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For the people he helps get off drugs, there's a level of comfort in the fact Nick Cialdella looks like he's done them.

The tattoos. The long hair. The skater-like cadence.

His appearance screams: He's one of them.

Because he once was.

"Heroin was my first wife," he recalled recently. "I didn't know how to live without a needle in my arm."

Before the age of 22, he said, he had spent the totality of a year in Cook County Jail, where he had to join a gang. His mom had an insurance policy on him so she could afford his burial.

Now 26, he can look at his past with a degree of removal, like it's a person he's watching in a movie.

Having been clean more than three years, he says, he is turning his negative experience into a positive one for others. The Mokena resident is the outreach coordinator for Never Alone Recovery, a treatment-referral agency in Griffith.

"I knew he was chatty — a lot of this job is human-to-human interaction," said Austin Wynn, the 28-year-old founder of Never Alone Recovery, wearing rubber bracelets that said "Break the Stigma" and "Silence Kills." "He's met and then exceeded my expectations, which is cool."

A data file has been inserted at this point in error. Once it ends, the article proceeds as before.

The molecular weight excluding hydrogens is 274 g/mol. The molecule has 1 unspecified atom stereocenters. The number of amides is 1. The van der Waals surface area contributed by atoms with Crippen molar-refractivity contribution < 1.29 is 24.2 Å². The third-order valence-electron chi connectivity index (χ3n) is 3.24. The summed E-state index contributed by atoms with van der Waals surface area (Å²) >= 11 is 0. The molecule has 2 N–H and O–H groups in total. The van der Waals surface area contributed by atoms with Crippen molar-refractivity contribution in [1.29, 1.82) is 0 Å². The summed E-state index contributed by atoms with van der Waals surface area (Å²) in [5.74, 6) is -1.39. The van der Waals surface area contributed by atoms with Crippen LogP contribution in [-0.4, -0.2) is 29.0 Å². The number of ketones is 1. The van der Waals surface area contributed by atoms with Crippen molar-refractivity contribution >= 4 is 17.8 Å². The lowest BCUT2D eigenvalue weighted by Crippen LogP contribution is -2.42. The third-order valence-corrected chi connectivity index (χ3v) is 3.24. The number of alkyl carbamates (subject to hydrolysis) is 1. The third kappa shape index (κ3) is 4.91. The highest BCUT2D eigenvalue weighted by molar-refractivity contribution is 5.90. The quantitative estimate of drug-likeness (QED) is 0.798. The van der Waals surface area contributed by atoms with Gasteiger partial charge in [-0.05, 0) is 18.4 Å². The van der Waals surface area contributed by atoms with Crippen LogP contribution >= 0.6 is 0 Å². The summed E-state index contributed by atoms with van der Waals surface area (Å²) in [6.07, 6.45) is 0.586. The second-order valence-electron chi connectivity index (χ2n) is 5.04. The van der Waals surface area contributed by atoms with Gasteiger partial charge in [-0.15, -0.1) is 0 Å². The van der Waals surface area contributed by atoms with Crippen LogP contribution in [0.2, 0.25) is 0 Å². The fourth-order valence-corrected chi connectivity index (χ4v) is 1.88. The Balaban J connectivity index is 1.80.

In Wynn's own recovery, he said, "I never listened to a single therapist or counselor, until I met an addict."

Instead of using, Cialdella now spends his days fielding calls from people trying to stop, as well as their family members ("a lot of mothers," he said.) He sometimes drives homeless people to treatment; he said he's found crack pipes and syringes in the back of his Honda Civic.

"I know what it's like to not have a ride," he said.

He and his colleagues at Never Alone Recovery say they know how to find assistance for people with addiction — because they've been there themselves. For Cialdella, it was nine times in inpatient, 12 in outpatient.

"Getting people into treatment is more important than ever nowadays," said Kaye Miceli, the 31-year-old operations manager of Never Alone Recovery. "They're not making it to live five to 10 years."

Street drugs like heroin, cocaine and even counterfeit prescription pills are deadlier than ever, as they're often laced with fentanyl, a synthetic opioid as much as 100 times stronger than morphine. Opioids reportedly kill 130 Americans a day.

"I raise my kid and help addicts," Cialdella said. He has custody of his 5-year-old son, Maisen, who is in kindergarten.

Cialdella said his son was too young to remember the drug years, that he only knows "super Dad."

Addicted from an early age

Cialdella said he was raised around addiction, had it in his genes. He started smoking pot as a teenager, got drunk on Jagermeister. He went into treatment for the first time at 16, when he was hooked on benzodiazepines. Still, he kept using.

His dad, who was divorced from Nick's mom, refused to enable Nick, making him leave the house at 17. Around that time, Nick tried heroin, which, he said, "just brought me to my knees."

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He crashed cars, was robbed on the West Side of Chicago, became a convicted felon, overdosed multiple times.